I’ve been thinking about Hillary Clinton’s candidacy from a distinctly feminine perspective. I have a certain standing in this matter, having run for office in a Republican primary back in 1984.
This may make some readers wince, but I would like to begin this blog by saying at the outset that, by sheer breadth of experience in government, Hillary Clinton is probably one of the two most qualified candidates for the presidency we’ve ever had. The other is George H.W. Bush. On the issue of life experience, he topped Hillary by having six children to her one, but Barbara Bush did most of that, I think.
It’s rather curious the animosity Hillary inspires in so many, as though there were substance to amorphous suspicions that a huge investment in time and money have failed legally to ratify. There is a sense that her ambition is “unnatural” in a woman, but what’s the real source of resentment?
Maybe the real deal for many is the way in which she has invaded the male domain in mastering the way things work in running for high office. Hillary has probably for decades been laying the groundwork for this campaign–rounding up the money and the contacts, learning how to wheel and deal, barter influence, negotiate, and work the public mind and the issues to win. That’s the way our democracy works. If we don’t like the look of that skill in a woman, we need to eliminate the need for it in everybody. Maybe she’ll even help with that if she wins.
The qualification issue is central, and that takes me back to my own campaign back in Houston in 1984. I didn’t win a seat in the House of Representatives, and I still think with gratitude of those who supported me in spite of knowing that my chances were very slim. I was naïve in my ambition, but I was thinking about my eligibility in an old-fashioned way. I had the lay of the land government-wise after working in Washington for two representatives and one senator and on two congressional committees. And I had a business perspective from managing government relations for a big multinational corporation. In addition, I had always worked like a Turk–I hope this isn’t racist–and was rewarded for that everywhere I went.
I decided to run for office because I thought that Representative Ron Paul, a Libertarian, was so extreme in his views that he was wasting a Republican seat in Congress. However, I didn’t realize that the Republican Party I had grown up with was on the threshold of a great and calculated shift to the far right that was actually much in line with Paul’s perspective. I also didn’t know that he would change course and run for the Senate. When he did, I was suddenly joined by five other candidates for the seat he was vacating.
Ron Paul didn’t win the Senate seat, and Tom DeLay, a state representative, won in my race by a wide margin. After all, he already had a constituency and was a mover who went on to become the House Majority Leader. He almost went to prison as well, convicted in 2011 on criminal charges of conspiracy to violate election law. The conviction was overturned on a second appeal in 2014. He resigned from Congress but went on with life and even appeared on “Dancing with the Stars.”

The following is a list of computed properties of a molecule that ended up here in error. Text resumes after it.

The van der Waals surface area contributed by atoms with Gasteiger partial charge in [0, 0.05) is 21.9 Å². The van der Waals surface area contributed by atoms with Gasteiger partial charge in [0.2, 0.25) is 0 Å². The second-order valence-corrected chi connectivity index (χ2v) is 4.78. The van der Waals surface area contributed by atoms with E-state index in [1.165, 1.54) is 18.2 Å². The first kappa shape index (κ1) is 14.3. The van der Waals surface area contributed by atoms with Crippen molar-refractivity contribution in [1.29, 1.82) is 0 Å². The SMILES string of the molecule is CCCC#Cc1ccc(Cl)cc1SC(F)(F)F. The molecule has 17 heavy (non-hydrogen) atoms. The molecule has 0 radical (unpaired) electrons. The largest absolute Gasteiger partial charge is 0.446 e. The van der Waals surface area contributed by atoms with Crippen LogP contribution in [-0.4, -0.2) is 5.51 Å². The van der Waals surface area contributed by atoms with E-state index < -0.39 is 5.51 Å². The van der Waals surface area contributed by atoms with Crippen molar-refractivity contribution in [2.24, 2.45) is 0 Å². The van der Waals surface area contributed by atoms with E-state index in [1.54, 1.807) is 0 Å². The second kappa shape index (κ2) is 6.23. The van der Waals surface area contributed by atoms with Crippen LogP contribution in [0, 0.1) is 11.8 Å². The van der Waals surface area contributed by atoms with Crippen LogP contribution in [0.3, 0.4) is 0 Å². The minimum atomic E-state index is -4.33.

Well, I don’t think I would ever have earned the nickname “The Hammer” that DeLay enjoyed, and I doubt that I would have been charged with criminal conspiracy. Maybe I would have just established a reputation for doing a very good job as a legislator, the nitty gritty work, you know. And I lack the star quality that has become important in this media age. Maybe everything worked out for the best.
This train of thought brings up a question, however: How do we get into office the people who are most competent and also most detached from the money and power influences that are clearly undermining our ideal of democracy? Congressional positions and the presidency are, after all, jobs with salaries. One would expect the job application to include relevant expertise but also a clearly defined set of ideals and goals that would presumably be approved by parties in advance, not improvised on the fly.
A Hillary Clinton presidency may be a turning point in this regard. Because she does know how things work and is going to make the most of it, feminine prospects may rise politically as a result of her election, and that will introduce a new quality of change. We are, after all, really different from men in our perspective and way of being but probably different on the whole from the one-of-a-kind Hillary. Those differences could turn out to be very valuable over the long run–a way to help the species survive, you know, as the Dalai Lama suggested. I may refer to him yet again–a very wise man.